My short-hand name for a too-simple model is a "spherical cow" (yes there is even a book with that title [Clemens: QH541.15.M34 1985]). The name comes from a joke that every physicist is required to learn:
Ever lower milk prices were driving a dairy farmer to desperate measures. Two years ago, he tried "Beethoven for Bovines" in his barn and milk production dropped 2%. Last year he signed up for "hex the herd" where Genuine Santa Barbara WitchesTM remotely hexed your herd for health and higher production. (The ad had said its hexes were the cause of California's improved milk production, but it didn't seem to work in Wisconsin.) So this year he drove to town to consult the ultimate power source: a theoretical physicist. The physicist listened to his problem, asked a few questions, and then said he'd take the assignment, and that it would take only a few hours to solve the problem. A few weeks later, the physicist phoned the farmer, "I've got the answer. The solution turned out to be a bit more complicated than I thought and I'm presenting it at this afternoon's Theory Seminar". At the seminar the farmer finds a handful of people drinking tea and munching on cookies---none of whom looks like a farmer. As the talk begins the physicist approaches the blackboard and draws a big circle. "First, we assume a spherical cow..." (Yes that is the punch line)One hopes (as in this story) that approximations are clearly reported in derivations.
I conceive that the chief aim of the physicist in discussing a theoretical problem is to obtain 'insight' --- to see which of the numerous factors are particularly concerned in any effect and how they work together to give it. For this purpose a legitimate approximation is not just an unavoidable evil; it is a discernment that certain factors --- certain complications of the problem --- do not contribute appreciably to the result. We satisfy ourselves that they may be left aside; and the mechanism stands out more clearly freed from these irrelevancies. This discernment is only a continuation of a task begun by the physicist before the mathematical premises of the problem could even be stated; for in any natural problem the actual conditions are of extreme complexity and the first step is to select those which have an essential influence on the result --- in short, to get hold of the right end of the stick.As Eddington states above, the real world is filled with an infinity of details which a priori might affect an experimental outcome (e.g., the phase of the Moon). A beginning may be made by striping out as much of that detail as possible ('simple as possible'). If the resulting model behaves ---at least a little bit--- like the real world, we may have a hold on the right end of the stick.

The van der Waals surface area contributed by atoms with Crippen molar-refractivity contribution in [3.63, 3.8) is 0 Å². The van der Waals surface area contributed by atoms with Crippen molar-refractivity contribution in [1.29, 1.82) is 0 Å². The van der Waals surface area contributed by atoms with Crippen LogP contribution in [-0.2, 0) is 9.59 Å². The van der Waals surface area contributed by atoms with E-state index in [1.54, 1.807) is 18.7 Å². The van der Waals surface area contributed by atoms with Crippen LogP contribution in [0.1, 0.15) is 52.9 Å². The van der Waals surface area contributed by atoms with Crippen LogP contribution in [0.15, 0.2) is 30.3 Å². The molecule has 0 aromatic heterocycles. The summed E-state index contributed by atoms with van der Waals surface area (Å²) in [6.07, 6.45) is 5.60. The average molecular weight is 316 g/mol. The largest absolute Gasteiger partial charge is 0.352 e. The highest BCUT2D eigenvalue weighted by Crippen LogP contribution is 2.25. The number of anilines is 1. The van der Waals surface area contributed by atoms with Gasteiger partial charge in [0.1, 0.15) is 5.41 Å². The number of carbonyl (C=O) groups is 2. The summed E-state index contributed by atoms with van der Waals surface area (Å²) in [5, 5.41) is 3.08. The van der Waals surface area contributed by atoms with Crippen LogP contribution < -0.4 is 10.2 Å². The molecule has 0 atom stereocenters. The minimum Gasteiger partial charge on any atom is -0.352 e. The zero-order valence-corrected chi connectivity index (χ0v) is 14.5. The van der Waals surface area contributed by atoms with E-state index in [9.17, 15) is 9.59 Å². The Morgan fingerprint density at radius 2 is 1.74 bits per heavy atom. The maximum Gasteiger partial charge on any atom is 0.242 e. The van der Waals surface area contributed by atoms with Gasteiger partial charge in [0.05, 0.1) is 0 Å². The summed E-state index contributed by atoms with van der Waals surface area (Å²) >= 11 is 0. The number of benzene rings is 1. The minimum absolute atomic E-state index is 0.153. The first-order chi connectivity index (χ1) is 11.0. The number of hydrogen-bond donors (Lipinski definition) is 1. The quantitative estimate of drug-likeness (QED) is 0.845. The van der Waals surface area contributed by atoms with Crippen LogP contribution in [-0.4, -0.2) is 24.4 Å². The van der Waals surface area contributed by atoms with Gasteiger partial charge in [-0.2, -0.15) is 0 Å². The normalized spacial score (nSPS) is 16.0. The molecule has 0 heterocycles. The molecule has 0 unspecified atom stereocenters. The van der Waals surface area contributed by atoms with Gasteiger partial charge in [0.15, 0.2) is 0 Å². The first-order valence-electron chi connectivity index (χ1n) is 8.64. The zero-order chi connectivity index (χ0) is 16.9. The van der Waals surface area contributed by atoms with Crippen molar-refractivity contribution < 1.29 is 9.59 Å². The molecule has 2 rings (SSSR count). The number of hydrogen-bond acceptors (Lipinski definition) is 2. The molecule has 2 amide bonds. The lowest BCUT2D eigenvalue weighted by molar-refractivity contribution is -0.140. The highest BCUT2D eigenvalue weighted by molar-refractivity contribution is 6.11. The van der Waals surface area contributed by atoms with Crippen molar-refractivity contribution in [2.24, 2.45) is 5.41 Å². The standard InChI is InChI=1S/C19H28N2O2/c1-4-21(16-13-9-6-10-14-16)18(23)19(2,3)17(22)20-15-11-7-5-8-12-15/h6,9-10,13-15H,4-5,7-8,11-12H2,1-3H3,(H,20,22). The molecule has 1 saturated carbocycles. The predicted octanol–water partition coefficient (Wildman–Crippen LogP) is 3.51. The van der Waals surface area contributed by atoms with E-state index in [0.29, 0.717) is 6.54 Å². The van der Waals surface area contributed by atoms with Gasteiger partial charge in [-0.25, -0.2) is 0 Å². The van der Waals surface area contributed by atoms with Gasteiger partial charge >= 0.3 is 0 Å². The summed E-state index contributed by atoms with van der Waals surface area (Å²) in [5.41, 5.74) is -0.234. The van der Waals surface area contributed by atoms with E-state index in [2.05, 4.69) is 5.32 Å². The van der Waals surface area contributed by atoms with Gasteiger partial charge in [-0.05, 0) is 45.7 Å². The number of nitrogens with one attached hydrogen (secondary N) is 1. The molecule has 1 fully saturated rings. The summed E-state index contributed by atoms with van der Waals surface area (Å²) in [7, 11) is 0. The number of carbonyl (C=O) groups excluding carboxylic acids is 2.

A. S. Eddington, The Internal Constitution of the Stars, 1926, pp 101-2